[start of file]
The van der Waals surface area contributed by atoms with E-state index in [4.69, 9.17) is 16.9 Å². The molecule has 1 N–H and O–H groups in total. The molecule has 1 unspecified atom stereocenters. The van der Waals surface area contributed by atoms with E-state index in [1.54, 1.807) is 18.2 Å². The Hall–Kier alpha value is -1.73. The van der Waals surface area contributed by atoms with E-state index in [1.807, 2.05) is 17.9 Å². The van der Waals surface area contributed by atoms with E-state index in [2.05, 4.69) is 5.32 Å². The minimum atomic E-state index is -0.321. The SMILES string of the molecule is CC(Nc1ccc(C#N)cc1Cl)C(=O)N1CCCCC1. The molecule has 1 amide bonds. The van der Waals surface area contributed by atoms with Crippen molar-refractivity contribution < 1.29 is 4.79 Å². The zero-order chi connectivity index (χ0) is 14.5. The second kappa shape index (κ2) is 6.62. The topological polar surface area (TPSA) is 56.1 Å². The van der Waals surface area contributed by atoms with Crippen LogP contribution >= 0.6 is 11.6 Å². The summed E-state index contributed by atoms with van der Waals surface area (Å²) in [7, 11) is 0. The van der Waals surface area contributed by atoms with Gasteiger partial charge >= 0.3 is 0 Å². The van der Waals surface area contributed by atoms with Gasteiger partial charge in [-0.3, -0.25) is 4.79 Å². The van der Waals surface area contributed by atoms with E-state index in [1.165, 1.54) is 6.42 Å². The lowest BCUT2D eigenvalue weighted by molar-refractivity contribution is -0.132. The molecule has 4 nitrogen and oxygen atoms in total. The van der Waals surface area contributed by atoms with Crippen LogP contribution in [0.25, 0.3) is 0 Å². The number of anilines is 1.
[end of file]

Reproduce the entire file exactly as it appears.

The van der Waals surface area contributed by atoms with E-state index in [4.69, 9.17) is 16.9 Å². The molecule has 1 N–H and O–H groups in total. The molecule has 1 unspecified atom stereocenters. The van der Waals surface area contributed by atoms with E-state index in [1.54, 1.807) is 18.2 Å². The Hall–Kier alpha value is -1.73. The van der Waals surface area contributed by atoms with E-state index in [1.807, 2.05) is 17.9 Å². The van der Waals surface area contributed by atoms with E-state index in [2.05, 4.69) is 5.32 Å². The minimum atomic E-state index is -0.321. The SMILES string of the molecule is CC(Nc1ccc(C#N)cc1Cl)C(=O)N1CCCCC1. The molecule has 1 amide bonds. The van der Waals surface area contributed by atoms with Crippen molar-refractivity contribution < 1.29 is 4.79 Å². The zero-order chi connectivity index (χ0) is 14.5. The second kappa shape index (κ2) is 6.62. The topological polar surface area (TPSA) is 56.1 Å². The van der Waals surface area contributed by atoms with Crippen LogP contribution >= 0.6 is 11.6 Å². The summed E-state index contributed by atoms with van der Waals surface area (Å²) in [7, 11) is 0. The van der Waals surface area contributed by atoms with Gasteiger partial charge >= 0.3 is 0 Å². The van der Waals surface area contributed by atoms with Gasteiger partial charge in [-0.3, -0.25) is 4.79 Å². The van der Waals surface area contributed by atoms with E-state index in [1.165, 1.54) is 6.42 Å². The lowest BCUT2D eigenvalue weighted by molar-refractivity contribution is -0.132. The molecule has 4 nitrogen and oxygen atoms in total. The van der Waals surface area contributed by atoms with Crippen LogP contribution in [0.25, 0.3) is 0 Å². The number of anilines is 1.